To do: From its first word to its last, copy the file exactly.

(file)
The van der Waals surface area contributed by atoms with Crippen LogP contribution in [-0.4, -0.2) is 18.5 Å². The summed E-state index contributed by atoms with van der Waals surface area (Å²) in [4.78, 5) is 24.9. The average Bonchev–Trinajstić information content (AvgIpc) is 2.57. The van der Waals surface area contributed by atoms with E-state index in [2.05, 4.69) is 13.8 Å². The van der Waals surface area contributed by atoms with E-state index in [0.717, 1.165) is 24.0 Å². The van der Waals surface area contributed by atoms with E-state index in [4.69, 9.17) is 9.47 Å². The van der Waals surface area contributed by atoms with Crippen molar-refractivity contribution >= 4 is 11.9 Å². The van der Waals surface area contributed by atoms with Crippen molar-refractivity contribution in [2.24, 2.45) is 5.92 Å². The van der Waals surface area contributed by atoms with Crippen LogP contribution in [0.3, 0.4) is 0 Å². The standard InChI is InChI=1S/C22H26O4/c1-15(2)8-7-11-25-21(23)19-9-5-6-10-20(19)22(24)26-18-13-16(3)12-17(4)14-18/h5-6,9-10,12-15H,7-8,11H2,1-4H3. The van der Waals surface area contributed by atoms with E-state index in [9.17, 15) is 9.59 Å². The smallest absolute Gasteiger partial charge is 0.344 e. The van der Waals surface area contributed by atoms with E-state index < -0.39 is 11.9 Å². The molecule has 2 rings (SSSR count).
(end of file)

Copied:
The van der Waals surface area contributed by atoms with Crippen LogP contribution in [-0.4, -0.2) is 18.5 Å². The summed E-state index contributed by atoms with van der Waals surface area (Å²) in [4.78, 5) is 24.9. The average Bonchev–Trinajstić information content (AvgIpc) is 2.57. The van der Waals surface area contributed by atoms with E-state index in [2.05, 4.69) is 13.8 Å². The van der Waals surface area contributed by atoms with E-state index in [0.717, 1.165) is 24.0 Å². The van der Waals surface area contributed by atoms with E-state index in [4.69, 9.17) is 9.47 Å². The van der Waals surface area contributed by atoms with Crippen molar-refractivity contribution >= 4 is 11.9 Å². The van der Waals surface area contributed by atoms with Crippen molar-refractivity contribution in [2.24, 2.45) is 5.92 Å². The van der Waals surface area contributed by atoms with Crippen LogP contribution in [0.3, 0.4) is 0 Å². The standard InChI is InChI=1S/C22H26O4/c1-15(2)8-7-11-25-21(23)19-9-5-6-10-20(19)22(24)26-18-13-16(3)12-17(4)14-18/h5-6,9-10,12-15H,7-8,11H2,1-4H3. The van der Waals surface area contributed by atoms with E-state index in [9.17, 15) is 9.59 Å². The smallest absolute Gasteiger partial charge is 0.344 e. The van der Waals surface area contributed by atoms with E-state index < -0.39 is 11.9 Å². The molecule has 2 rings (SSSR count).